This is where reviews by experts come in. The table below provides a synthesis of the camera assessments of some of the best known photo-gear review sites (amateurphotographer [AP], cameralabs [CL], digitalcameraworld [DCW], dpreview [DPR], ephotozine [EPZ], photographyblog [PB]). As can be seen, the professional reviewers agree in many cases on the quality of different cameras, but sometimes their assessments diverge, reinforcing the earlier point that a camera decision is often a very personal choice.
|1.||Canon 30D||..||+ +||..||+ +||o||..||Feb 2006||1,399|
|2.||Panasonic GF2||3/5||82/100||..||70/100||4.5/5||4.5/5||Nov 2010||549|
|3.||Canon 70D||5/5||+ +||..||83/100||4.5/5||5/5||Jul 2013||1,199|
|4.||Canon 60D||5/5||+||..||79/100||4/5||4.5/5||Aug 2010||1,399|
|5.||Canon 7D||5/5||+ +||..||84/100||4.5/5||4.5/5||Sep 2009||1,699|
|6.||Canon 50D||..||+ +||..||+ +||4.5/5||4.5/5||Aug 2008||1,299|
|7.||Canon 40D||..||+ +||..||+ +||4.5/5||4.5/5||Aug 2007||1,299|
|8.||Canon XTi||..||+ +||..||+ +||o||4/5||Aug 2006||799|
|9.||Canon XT||..||80/100||..||+ +||o||..||Feb 2005||899|
|10.||Canon 20D||..||..||..||+ +||..||..||Aug 2004||1,499|
|11.||Canon 10D||..||..||..||+ +||..||..||Feb 2003||1,999|
|12.||Canon Rebel||..||..||..||+ +||..||..||Aug 2003||899|
|13.||Panasonic G3||3/5||+ +||..||75/100||4.5/5||5/5||May 2011||599|
|14.||Panasonic GF3||3/5||82/100||..||71/100||4.5/5||4/5||Jun 2011||549|
|15.||Panasonic G10||3/5||..||..||70/100||4/5||4/5||Mar 2010||499|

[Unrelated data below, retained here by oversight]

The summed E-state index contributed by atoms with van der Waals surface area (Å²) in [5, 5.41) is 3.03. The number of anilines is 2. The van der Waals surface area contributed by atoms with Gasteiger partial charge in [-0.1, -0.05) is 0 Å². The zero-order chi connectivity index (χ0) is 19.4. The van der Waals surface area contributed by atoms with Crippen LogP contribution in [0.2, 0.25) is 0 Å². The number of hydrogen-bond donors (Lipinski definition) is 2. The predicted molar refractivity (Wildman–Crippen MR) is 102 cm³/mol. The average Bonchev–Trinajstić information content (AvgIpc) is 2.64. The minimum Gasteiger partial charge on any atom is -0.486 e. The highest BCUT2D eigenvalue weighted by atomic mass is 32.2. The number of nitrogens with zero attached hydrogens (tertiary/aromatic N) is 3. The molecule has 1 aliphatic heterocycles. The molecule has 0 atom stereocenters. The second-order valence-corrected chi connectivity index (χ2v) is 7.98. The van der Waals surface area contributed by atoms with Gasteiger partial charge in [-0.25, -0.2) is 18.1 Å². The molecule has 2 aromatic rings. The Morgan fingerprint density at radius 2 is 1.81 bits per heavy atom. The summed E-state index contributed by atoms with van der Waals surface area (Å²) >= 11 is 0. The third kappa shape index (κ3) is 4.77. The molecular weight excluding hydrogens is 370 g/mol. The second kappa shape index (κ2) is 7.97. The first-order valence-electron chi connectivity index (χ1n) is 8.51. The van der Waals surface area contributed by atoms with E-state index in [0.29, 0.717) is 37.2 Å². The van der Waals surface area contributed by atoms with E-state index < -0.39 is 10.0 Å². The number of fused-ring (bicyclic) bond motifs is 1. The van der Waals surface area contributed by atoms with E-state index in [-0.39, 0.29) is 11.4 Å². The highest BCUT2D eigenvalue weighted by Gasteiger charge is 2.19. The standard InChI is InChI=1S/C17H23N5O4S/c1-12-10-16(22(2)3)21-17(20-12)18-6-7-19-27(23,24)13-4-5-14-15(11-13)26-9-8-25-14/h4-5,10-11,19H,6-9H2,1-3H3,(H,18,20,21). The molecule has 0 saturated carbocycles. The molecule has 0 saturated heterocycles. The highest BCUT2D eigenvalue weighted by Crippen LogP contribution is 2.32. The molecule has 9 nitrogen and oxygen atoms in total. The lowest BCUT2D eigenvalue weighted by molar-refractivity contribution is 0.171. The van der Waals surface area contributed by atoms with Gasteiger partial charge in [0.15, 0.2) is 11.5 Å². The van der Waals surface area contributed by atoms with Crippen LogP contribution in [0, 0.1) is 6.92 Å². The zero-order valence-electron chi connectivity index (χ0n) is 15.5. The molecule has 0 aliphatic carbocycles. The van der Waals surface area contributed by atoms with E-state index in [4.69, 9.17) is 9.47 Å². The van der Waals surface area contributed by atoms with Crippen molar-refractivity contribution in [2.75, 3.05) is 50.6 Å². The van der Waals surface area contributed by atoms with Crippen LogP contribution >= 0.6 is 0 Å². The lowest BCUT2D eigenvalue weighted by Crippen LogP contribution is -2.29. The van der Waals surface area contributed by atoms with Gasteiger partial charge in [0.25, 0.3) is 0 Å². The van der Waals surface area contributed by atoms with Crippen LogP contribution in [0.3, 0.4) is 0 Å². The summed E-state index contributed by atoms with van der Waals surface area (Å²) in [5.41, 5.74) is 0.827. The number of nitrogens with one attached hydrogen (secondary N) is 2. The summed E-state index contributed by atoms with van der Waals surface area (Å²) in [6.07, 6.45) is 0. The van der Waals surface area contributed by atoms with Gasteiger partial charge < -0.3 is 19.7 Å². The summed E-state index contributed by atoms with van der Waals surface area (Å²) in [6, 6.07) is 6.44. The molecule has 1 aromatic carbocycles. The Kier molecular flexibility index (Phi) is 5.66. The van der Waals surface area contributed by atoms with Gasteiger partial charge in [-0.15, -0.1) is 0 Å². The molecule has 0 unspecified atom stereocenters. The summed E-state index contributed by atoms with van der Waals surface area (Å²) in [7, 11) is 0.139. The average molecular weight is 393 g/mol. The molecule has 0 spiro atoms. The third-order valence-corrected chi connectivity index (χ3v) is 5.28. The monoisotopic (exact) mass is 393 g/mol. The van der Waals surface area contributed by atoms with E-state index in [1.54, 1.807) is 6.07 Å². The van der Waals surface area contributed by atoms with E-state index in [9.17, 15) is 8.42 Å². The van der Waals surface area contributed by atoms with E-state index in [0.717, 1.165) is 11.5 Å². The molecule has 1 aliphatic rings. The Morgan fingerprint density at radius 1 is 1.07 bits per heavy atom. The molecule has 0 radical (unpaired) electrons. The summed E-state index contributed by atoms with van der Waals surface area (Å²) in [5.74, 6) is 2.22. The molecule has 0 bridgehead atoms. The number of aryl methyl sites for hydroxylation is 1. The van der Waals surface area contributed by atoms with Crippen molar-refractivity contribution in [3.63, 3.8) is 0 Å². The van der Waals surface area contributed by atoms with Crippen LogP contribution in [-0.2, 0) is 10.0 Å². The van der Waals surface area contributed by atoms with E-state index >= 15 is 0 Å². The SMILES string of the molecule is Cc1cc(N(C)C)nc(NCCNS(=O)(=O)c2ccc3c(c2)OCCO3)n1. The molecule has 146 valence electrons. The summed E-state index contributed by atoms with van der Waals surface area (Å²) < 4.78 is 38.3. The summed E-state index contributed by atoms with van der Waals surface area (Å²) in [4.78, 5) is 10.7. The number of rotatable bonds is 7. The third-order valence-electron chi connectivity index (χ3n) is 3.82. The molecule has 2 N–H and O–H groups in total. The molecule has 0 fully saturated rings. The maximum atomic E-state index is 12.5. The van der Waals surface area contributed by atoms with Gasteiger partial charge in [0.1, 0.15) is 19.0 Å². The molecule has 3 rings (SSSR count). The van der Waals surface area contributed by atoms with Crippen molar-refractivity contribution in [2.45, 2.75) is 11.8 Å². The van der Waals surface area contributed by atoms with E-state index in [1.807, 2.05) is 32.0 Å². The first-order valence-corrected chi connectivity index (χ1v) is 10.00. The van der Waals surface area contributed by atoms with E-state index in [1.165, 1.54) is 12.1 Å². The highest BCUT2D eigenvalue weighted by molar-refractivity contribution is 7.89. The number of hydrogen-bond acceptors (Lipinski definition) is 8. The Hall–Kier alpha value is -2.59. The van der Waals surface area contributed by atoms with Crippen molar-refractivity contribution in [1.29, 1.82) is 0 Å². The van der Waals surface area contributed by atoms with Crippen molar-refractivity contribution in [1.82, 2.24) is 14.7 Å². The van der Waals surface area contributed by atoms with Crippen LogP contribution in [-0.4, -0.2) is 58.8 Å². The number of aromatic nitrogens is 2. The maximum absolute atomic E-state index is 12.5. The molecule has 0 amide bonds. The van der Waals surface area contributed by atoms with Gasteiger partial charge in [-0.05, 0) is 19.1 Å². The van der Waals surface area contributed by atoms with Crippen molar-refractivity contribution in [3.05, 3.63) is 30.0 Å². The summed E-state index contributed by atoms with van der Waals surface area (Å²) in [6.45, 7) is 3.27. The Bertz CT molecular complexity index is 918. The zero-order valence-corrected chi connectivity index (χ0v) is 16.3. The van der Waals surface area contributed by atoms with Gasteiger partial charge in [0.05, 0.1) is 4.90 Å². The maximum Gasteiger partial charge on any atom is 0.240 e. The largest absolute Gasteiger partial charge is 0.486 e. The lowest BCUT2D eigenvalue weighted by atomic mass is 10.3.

|16.||Panasonic G2||..||..||..||72/100||4/5||4.5/5||Mar 2010||599|
|17.||Panasonic GF1||..||85/100||..||69/100||4.5/5||4.5/5||Sep 2009||749|
|Notes: (+ +) highly recommended; (+) recommended; (o) reviewed; (..) not available.|
The above review scores should be interpreted with care, though. The ratings were established in reference to similarly priced cameras that were available in the market at the time of the review. Hence, a score should always be seen in the context of the camera's market launch date and its price, and comparisons of ratings among very different cameras or across long time periods have little meaning. Also, please note that some of the review sites have changed their methodology and reporting over time.
Other camera comparisons
Did this review help to inform your camera decision process? In case you are interested in seeing how other cameras pair up, just make a corresponding selection in the search boxes below. There is also a set of direct links to comparison reviews that other users of the CAM-parator app explored.
- Canon 30D vs Leica D-LUX 5
- Canon 30D vs Leica X1
- Canon 30D vs Nikon D5600
- Canon 30D vs Panasonic G1